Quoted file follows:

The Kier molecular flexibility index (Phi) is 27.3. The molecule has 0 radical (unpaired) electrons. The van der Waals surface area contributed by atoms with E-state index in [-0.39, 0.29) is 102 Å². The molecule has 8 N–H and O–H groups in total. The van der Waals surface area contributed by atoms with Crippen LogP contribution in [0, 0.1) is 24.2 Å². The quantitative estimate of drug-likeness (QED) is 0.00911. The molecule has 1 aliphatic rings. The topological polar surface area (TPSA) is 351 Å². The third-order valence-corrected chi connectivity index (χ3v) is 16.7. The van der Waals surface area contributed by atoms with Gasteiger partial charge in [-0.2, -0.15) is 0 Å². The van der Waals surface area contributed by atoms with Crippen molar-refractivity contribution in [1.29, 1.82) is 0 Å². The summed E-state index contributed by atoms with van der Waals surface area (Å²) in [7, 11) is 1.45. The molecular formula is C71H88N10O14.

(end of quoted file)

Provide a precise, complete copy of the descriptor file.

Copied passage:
The Kier molecular flexibility index (Phi) is 27.3. The molecule has 0 radical (unpaired) electrons. The van der Waals surface area contributed by atoms with E-state index in [-0.39, 0.29) is 102 Å². The molecule has 8 N–H and O–H groups in total. The van der Waals surface area contributed by atoms with Crippen LogP contribution in [0, 0.1) is 24.2 Å². The quantitative estimate of drug-likeness (QED) is 0.00911. The molecule has 1 aliphatic rings. The topological polar surface area (TPSA) is 351 Å². The third-order valence-corrected chi connectivity index (χ3v) is 16.7. The van der Waals surface area contributed by atoms with Gasteiger partial charge in [-0.2, -0.15) is 0 Å². The van der Waals surface area contributed by atoms with Crippen molar-refractivity contribution in [1.29, 1.82) is 0 Å². The summed E-state index contributed by atoms with van der Waals surface area (Å²) in [7, 11) is 1.45. The molecular formula is C71H88N10O14.